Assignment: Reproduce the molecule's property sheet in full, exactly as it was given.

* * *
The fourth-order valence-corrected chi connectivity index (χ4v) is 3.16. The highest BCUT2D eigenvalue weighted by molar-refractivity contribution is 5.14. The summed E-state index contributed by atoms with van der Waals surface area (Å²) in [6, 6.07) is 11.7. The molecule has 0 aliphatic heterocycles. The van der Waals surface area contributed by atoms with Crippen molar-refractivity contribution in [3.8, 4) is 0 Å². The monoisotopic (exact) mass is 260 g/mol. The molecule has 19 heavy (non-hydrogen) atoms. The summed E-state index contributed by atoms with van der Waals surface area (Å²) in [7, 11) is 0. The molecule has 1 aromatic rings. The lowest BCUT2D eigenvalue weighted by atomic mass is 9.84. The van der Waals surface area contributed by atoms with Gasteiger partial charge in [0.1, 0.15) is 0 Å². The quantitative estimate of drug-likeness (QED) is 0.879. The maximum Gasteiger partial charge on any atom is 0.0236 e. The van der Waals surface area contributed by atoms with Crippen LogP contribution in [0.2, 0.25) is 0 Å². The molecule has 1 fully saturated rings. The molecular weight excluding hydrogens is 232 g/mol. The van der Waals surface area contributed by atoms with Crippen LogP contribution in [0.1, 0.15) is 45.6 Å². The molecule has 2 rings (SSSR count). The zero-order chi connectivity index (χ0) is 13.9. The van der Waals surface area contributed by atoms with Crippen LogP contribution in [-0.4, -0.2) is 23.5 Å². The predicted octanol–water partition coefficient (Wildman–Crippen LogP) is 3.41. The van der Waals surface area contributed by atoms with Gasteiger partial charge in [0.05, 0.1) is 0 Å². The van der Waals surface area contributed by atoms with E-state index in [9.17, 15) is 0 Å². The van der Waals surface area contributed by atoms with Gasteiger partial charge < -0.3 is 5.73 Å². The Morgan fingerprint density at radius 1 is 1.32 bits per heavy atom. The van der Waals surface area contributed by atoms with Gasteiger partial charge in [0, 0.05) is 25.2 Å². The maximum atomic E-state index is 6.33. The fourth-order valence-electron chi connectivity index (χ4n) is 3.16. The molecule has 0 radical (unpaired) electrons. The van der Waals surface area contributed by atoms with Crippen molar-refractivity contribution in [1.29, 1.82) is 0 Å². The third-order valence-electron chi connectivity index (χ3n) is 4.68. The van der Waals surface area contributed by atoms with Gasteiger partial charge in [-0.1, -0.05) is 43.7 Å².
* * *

The fourth-order valence-corrected chi connectivity index (χ4v) is 3.16. The highest BCUT2D eigenvalue weighted by molar-refractivity contribution is 5.14. The summed E-state index contributed by atoms with van der Waals surface area (Å²) in [6, 6.07) is 11.7. The molecule has 0 aliphatic heterocycles. The van der Waals surface area contributed by atoms with Crippen molar-refractivity contribution in [3.8, 4) is 0 Å². The monoisotopic (exact) mass is 260 g/mol. The molecule has 19 heavy (non-hydrogen) atoms. The summed E-state index contributed by atoms with van der Waals surface area (Å²) in [7, 11) is 0. The molecule has 1 aromatic rings. The lowest BCUT2D eigenvalue weighted by atomic mass is 9.84. The van der Waals surface area contributed by atoms with Gasteiger partial charge in [0.1, 0.15) is 0 Å². The quantitative estimate of drug-likeness (QED) is 0.879. The maximum Gasteiger partial charge on any atom is 0.0236 e. The van der Waals surface area contributed by atoms with Crippen LogP contribution in [0.2, 0.25) is 0 Å². The molecule has 1 fully saturated rings. The molecular weight excluding hydrogens is 232 g/mol. The van der Waals surface area contributed by atoms with Crippen LogP contribution in [0.1, 0.15) is 45.6 Å². The molecule has 2 rings (SSSR count). The zero-order chi connectivity index (χ0) is 13.9. The van der Waals surface area contributed by atoms with Crippen LogP contribution in [-0.4, -0.2) is 23.5 Å². The predicted octanol–water partition coefficient (Wildman–Crippen LogP) is 3.41. The van der Waals surface area contributed by atoms with Gasteiger partial charge in [0.05, 0.1) is 0 Å². The van der Waals surface area contributed by atoms with E-state index in [9.17, 15) is 0 Å². The van der Waals surface area contributed by atoms with Gasteiger partial charge < -0.3 is 5.73 Å². The Morgan fingerprint density at radius 1 is 1.32 bits per heavy atom. The van der Waals surface area contributed by atoms with Gasteiger partial charge in [0, 0.05) is 25.2 Å². The maximum atomic E-state index is 6.33. The fourth-order valence-electron chi connectivity index (χ4n) is 3.16. The molecule has 0 radical (unpaired) electrons. The van der Waals surface area contributed by atoms with Crippen molar-refractivity contribution in [1.29, 1.82) is 0 Å². The third-order valence-electron chi connectivity index (χ3n) is 4.68. The van der Waals surface area contributed by atoms with Gasteiger partial charge in [-0.1, -0.05) is 43.7 Å².